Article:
While the big news a the Supreme Court today was the decision in Snyder v. Phelps, arguments in another of this term’s big cases was being heard : Ashcroft v. Al-Kidd.
Abudulla al-Kidd, formerly Lavni T. Kidd, was born and raised in the U.S. and converted to Islam while in college. He has never had ties to any terrorist organization, yet in 2003 he was arrested as he was about to board a plane for Saudi Arabia where he planned to study. He was held as a material witness for fifteen days, but never asked to testify, nor was he ever charged with a crime. Al-Kidd filed suit against then Attorney General John Ashcroft, saying that the the improper use of the material witness statute violated his Fourth Amendment rights.
Acting Solicitor General Neal Katyal barely touched on the Fourth Amendment, arguing that the Attorney General should have absolute immunity from such suits.
Found the story on CP ( The Canadian Press ) here.
A few sketches from today’s Supreme Court arguments in Snyder v. Phelps. Fred W. Phelps and his Westboro Baptist Church, whose members are primarily family, have a practice of picketing the funerals of dead soldiers with signs reading “Thank God for Dead Soldiers,” “Fag Troops” and “God Hates You”. The father of one of those fallen soldiers, Lance Cpl Matthew Snyder, sued the church in court and won, but the judgement was overturned on appeal. The lawyer representing the bereaved father – Sean Summers, pictured below and above – began his argument : “We’re talking about a funeral. Mr. Snyder simply wanted to bury his son in a private, dignified manner”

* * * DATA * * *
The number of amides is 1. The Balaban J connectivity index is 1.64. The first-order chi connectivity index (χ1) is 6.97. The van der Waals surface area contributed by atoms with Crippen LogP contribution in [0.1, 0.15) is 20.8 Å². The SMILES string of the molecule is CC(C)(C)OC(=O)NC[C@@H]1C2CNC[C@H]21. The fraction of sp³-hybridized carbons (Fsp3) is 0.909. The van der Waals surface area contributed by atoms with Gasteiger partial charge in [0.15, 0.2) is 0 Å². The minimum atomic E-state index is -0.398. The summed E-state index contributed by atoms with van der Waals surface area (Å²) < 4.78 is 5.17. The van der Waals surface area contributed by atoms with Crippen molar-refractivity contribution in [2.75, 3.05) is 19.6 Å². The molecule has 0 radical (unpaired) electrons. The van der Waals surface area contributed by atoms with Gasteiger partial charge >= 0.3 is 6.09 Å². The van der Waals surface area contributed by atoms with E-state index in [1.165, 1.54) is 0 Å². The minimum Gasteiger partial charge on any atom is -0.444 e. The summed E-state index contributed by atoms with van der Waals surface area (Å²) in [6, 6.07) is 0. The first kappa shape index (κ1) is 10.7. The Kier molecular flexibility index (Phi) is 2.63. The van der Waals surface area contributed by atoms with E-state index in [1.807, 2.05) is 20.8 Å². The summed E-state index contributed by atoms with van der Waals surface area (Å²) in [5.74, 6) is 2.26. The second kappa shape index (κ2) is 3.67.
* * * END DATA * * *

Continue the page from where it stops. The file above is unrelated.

On the other side, with the bigots, is the 1st Amendment freedom of speech. Numerous news organizations and First Amendment organizations filed briefs supporting the Kansas church. Arguing the free speech side was the daughter of the church’s pastor, Margie Phelps, pictured below.
After the argument Ms. Phelps predicted her side would win. “They’re going to uphold the law of the land that you may express a contrary view in a public forum without being sued.”
Dahlia Lithwick sums it up best here.